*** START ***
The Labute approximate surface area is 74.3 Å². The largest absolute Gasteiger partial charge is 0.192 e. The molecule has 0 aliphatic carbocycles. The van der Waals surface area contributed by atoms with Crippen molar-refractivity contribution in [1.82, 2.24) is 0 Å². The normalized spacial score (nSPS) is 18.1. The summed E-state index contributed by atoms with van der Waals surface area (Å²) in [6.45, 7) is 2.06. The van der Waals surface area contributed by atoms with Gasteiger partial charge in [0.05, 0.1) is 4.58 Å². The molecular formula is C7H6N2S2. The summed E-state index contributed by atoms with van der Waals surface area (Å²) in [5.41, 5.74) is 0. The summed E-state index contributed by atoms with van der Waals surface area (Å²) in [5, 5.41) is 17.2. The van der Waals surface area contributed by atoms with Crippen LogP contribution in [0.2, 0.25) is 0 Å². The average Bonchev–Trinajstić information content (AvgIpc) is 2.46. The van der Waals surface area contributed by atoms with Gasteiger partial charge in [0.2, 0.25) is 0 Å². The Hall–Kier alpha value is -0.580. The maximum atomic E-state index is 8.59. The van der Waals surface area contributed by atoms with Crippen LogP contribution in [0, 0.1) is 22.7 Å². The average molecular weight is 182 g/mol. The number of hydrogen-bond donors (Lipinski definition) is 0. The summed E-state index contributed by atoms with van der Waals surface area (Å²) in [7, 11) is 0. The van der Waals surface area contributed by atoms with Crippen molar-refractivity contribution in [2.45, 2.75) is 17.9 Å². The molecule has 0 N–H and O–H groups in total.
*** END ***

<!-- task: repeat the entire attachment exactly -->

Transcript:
The Labute approximate surface area is 74.3 Å². The largest absolute Gasteiger partial charge is 0.192 e. The molecule has 0 aliphatic carbocycles. The van der Waals surface area contributed by atoms with Crippen molar-refractivity contribution in [1.82, 2.24) is 0 Å². The normalized spacial score (nSPS) is 18.1. The summed E-state index contributed by atoms with van der Waals surface area (Å²) in [6.45, 7) is 2.06. The van der Waals surface area contributed by atoms with Gasteiger partial charge in [0.05, 0.1) is 4.58 Å². The molecular formula is C7H6N2S2. The summed E-state index contributed by atoms with van der Waals surface area (Å²) in [5.41, 5.74) is 0. The summed E-state index contributed by atoms with van der Waals surface area (Å²) in [5, 5.41) is 17.2. The van der Waals surface area contributed by atoms with Crippen LogP contribution in [0.2, 0.25) is 0 Å². The average Bonchev–Trinajstić information content (AvgIpc) is 2.46. The van der Waals surface area contributed by atoms with Gasteiger partial charge in [0.2, 0.25) is 0 Å². The Hall–Kier alpha value is -0.580. The maximum atomic E-state index is 8.59. The van der Waals surface area contributed by atoms with Crippen LogP contribution in [0, 0.1) is 22.7 Å². The average molecular weight is 182 g/mol. The number of hydrogen-bond donors (Lipinski definition) is 0. The summed E-state index contributed by atoms with van der Waals surface area (Å²) in [7, 11) is 0. The van der Waals surface area contributed by atoms with Crippen molar-refractivity contribution in [2.45, 2.75) is 17.9 Å². The molecule has 0 N–H and O–H groups in total.